Humor and irony., but somewhat high falutin'

Derech Eretz, Nikayon, Seder

Essential to Mussar-refinement.

Critical, but even the non-Mussar school holds that these elementary characteristics enhance accomplishment.

Not inspirational, not particularly important.

This is where it's at! Avodah is expressed primarily in these characteristics. A greatly expanded definition of Derech Eretz.

Hakoras Tovah

A logic

A middah.

An emotion


Zerizus V'Atzlus

Is of greater value than more profound kavanah.

Similar to other Misnagdim.

Is of lesser value than profound kavanah.

Similar to Misnagdim.

Chaver, Shachen, Nosei B'Ol

About the same.

Much more important than either of the other derachim

About the same.

About the same.

Chesed V'Rachamim

Only when not learning.

Only when not learning, but then a focus.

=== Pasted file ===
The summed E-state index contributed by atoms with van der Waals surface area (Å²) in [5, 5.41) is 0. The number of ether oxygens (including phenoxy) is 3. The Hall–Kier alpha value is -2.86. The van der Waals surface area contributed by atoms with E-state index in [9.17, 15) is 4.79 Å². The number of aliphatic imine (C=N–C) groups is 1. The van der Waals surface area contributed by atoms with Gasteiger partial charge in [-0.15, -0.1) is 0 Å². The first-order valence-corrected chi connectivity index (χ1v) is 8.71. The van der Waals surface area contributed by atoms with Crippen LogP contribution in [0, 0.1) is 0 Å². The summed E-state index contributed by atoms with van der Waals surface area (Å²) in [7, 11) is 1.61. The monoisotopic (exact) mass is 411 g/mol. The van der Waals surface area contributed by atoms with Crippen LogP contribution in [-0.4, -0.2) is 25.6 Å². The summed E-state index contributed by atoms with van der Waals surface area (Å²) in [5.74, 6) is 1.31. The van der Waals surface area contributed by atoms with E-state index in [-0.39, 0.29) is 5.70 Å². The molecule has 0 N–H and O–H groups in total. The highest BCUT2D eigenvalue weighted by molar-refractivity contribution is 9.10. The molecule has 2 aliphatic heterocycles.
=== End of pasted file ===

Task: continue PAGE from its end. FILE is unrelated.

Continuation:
A legitimate option instead of learning.

For most people, the preferred primary focus.


Central theme. Mostly onesh, some romemus.

Similar to other Misnagdim.

Secondary theme. All romemus, little onesh.

Not as heavy as the others, basically cognition of Hashem.


Can be used as a shelo lishmah, major emphasis on Kavod HaTorah.

Eradicating Kavod is one of the most central of Mussar's themes

Preferable to eradicate, with the exception, obviously, of Rebbes.

In the form of decorum and dignity, very positive and important.

Kavanah when performing Mitzvos

Nice, but tafel – not worth bending the rules.

Similar to other Misnagdim.

Important, an ikkar – worth bending the rules.

Similar to Misnagdim.

Ka'as, Refraining from

Very Important.

Very, Very important

Very Important.

Very Important.

Lev Tov

Very Important, but not as much as Torah.

If one does not accomplish a Lev Tov, then one has not accomplished anything.

Very important, but not as much as Dveykus.

Very important, and for most people more important than Torah.

Limud Torah


Similar to Chassidim.

Important – for some, very important, but not Everything.

Nice, but for most people on a relatively low level – much more reliance on Rabbonim.


Very Important.


Very Important.

Important, but defined very much differently than others define it – more openess to participation of women.


Positive attitude, at least in theory.

Similar to other Misnagdim, but more l'ma'aseh.